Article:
Rather than bring something to a place and say “this is art”, we aim to find better or more embedded ways to work with artists in the landscape that lead to more unexpected, subtle or meaningful interventions - and there is likely not be a visible permanent end result. This is challenging because it involves risk on both sides, as it is not always clear what the result or methods will be from the outset, and is a slow process involving investment of time in getting many people on board and talking and revising, honing ideas in a collaborative way.

Pendle Peat Pie 

Pendle Peat Pud

As we continue to work on The Gatherings for the next three years, we are interested in finding more extended ways of working in an interdisciplinary way, recognising the crossover in working processes between artists, ecologists and archaeologists. We also recognise the very real benefit of working outside of your own area, to enriched the conversation, pool knowledge and challenge ourselves to think beyond the obvious. By continuing to develop working in this way we aim to find more effective ways to explore our shared interest in the Pendle Hill landscape.

A few recent projects

Pendle Peat Pie- a culinary dish inspired by the peat restoration on Pendle Hill and to spread the word through food about the importance of peat
Embedding Artists into Landscape Projects- a symposium for artists and commissioning organisations about alternative collaborative approaches
Beyond the Dig- artist duo devise outdoor activities for children and young people exploring ‘What is an archaeologist in 2019?’
Five Verses on Six Sacks of Earth- a mobile micro opera created in response to a residency on an archaeological dig at Malkin Tower Farm.

What is an Archaeologist in 2019? Courtesy Lunchtime Practice

Since 2017, In-Situ has been working with Forest of Bowland AONB on the Pendle Hill Landscape Partnership. We deliver ‘The Gatherings’ strand of this £2.4 million Heritage Lottery Funded Project, which is part funded by Arts Council England.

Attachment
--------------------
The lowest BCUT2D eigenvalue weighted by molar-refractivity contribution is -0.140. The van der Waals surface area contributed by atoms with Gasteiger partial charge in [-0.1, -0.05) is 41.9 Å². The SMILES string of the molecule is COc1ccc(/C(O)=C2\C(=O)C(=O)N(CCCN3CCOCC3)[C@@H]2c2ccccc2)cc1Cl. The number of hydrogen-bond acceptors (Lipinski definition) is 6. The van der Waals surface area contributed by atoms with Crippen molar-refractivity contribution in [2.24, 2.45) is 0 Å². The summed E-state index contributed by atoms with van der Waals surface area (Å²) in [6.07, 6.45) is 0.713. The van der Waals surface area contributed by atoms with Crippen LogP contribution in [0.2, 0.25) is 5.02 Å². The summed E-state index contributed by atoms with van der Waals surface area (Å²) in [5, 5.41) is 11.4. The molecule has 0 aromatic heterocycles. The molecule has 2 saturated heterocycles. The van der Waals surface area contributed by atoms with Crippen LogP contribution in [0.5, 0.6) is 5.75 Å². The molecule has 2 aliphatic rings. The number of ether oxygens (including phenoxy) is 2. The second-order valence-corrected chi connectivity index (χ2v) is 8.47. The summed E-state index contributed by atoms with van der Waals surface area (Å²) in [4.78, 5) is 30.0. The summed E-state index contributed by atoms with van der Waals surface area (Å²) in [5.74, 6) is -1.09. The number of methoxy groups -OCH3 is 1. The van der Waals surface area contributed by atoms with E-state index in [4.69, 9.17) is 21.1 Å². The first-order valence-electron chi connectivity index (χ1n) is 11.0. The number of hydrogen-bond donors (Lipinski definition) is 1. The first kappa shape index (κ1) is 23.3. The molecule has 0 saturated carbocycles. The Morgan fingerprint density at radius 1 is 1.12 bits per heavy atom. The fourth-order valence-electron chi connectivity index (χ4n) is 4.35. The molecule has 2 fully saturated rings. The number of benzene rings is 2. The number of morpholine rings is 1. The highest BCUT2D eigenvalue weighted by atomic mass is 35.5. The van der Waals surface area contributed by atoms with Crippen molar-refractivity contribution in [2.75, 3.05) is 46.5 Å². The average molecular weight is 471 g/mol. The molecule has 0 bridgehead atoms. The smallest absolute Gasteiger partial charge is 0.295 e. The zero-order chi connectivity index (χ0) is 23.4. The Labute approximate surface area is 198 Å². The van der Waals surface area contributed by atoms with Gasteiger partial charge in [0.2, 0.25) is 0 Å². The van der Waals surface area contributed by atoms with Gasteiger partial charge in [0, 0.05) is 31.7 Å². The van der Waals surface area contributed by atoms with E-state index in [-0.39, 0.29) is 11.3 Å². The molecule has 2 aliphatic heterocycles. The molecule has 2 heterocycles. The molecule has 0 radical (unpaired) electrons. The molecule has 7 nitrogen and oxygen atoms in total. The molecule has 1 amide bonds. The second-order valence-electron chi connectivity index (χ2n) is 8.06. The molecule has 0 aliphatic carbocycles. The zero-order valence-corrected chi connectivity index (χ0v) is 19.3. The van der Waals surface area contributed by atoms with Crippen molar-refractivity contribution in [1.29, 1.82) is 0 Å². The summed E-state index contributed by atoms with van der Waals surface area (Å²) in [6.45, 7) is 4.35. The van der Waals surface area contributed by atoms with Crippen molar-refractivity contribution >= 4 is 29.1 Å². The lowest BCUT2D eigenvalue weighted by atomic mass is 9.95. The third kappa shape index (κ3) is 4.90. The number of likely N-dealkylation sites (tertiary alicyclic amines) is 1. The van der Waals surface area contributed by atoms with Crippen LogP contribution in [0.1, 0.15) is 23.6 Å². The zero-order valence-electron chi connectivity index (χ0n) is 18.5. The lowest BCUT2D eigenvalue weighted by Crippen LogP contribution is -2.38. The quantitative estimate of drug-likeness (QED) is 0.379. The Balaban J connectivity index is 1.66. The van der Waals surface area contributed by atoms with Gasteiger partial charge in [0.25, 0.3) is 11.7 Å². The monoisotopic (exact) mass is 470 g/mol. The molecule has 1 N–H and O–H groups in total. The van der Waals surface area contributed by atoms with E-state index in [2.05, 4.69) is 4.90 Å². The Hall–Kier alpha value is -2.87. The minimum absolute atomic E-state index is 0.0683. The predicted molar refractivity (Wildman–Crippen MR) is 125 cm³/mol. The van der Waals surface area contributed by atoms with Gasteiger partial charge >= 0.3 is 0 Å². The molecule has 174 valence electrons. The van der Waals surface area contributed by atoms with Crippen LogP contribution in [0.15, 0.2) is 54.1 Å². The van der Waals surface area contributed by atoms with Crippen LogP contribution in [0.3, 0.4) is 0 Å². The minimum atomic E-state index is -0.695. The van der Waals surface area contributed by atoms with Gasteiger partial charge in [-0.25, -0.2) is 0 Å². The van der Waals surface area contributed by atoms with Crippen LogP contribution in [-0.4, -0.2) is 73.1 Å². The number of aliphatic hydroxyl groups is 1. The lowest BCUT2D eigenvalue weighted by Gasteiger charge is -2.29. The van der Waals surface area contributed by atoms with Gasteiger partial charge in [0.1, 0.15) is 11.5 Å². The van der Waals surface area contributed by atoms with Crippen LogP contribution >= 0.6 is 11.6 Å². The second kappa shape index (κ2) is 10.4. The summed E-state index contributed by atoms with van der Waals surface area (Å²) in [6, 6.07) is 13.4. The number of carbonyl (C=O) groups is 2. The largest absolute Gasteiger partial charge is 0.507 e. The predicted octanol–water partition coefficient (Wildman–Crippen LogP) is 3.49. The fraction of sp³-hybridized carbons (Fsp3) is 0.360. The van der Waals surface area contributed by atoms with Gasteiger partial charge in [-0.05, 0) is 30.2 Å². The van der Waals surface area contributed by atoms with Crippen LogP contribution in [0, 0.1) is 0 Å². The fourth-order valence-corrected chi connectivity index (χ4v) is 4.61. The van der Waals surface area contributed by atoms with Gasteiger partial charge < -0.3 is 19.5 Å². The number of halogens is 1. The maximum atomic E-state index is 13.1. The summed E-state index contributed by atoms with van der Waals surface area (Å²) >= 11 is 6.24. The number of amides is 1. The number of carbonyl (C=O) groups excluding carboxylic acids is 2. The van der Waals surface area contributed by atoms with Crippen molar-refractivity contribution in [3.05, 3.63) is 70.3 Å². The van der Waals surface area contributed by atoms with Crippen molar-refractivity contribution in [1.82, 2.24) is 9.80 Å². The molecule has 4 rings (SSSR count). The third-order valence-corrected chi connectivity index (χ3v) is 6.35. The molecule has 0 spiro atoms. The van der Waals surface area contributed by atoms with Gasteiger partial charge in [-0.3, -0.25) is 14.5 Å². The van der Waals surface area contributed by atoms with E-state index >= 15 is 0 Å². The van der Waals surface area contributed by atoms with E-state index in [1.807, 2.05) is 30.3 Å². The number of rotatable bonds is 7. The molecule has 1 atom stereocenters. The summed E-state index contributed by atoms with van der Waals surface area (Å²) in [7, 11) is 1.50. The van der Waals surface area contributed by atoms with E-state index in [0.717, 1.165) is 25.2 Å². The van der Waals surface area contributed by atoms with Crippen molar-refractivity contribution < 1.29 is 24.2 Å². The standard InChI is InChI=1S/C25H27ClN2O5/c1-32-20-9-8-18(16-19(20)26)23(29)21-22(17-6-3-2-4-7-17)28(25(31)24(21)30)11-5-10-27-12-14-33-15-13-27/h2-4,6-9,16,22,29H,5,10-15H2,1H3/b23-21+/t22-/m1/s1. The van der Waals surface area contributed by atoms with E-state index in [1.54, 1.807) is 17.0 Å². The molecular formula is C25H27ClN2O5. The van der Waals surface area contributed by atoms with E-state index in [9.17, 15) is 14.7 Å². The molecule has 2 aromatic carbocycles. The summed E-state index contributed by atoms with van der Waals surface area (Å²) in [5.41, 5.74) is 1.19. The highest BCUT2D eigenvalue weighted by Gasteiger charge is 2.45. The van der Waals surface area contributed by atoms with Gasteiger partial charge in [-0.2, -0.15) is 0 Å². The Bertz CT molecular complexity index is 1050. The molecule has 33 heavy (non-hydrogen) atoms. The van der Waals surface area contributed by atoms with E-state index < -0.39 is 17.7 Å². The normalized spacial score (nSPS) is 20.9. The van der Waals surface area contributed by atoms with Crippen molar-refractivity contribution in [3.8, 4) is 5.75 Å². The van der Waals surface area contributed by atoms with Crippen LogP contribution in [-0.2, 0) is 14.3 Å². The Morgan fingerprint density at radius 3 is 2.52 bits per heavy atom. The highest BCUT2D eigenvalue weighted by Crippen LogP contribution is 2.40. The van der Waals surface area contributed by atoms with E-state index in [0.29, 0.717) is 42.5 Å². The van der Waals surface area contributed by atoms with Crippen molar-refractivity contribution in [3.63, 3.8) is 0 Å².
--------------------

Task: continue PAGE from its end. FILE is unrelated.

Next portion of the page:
Friday, September 27, 2019

My year as the Graduate Trainee

Jessie, 2018-2019 Graduate Trainee for Pendle Hill Landscape Partnership

I don’t have long until my contract with the Pendle Hill Landscape Partnership is up, and what a year it has been! I have been the graduate trainee working on the Traditional Boundaries Project.

When I started, this project had hardly been touched and my first task was to produce a GIS map with some hedgerow and dry stone wall boundary data that was collected in 2016. This was a challenge in itself as I had forgotten how to use GIS after university!  It was a great excuse to learn more though and I have continued to use these skills throughout the year.
I went out visiting 25 different farms across the area, all part of the PHLP Farmer Network Group, to discuss hedgerows and walls. This was all new to me, and so I was a bit nervous at first, but after the first few farms I was happy to have a brew and discuss what the farmers want restoring. Our Traditional Boundaries project aims to have a positive effect on landscape and Natural Flood Management but of course we also want any restoration work to be beneficial to the farm on a practical level.

After initial discussions I was able to develop the boundary maps and then spent a time visiting and assessing every single boundary (about 360 of them!) so that we can develop a list of boundaries which can be restored as part of the Pendle Hill Landscape Partnership.
I have also helped 2 farmers apply to Hedgerow and Boundary grant schemes, a different pot of funding which will be beneficial to boundaries of their choice.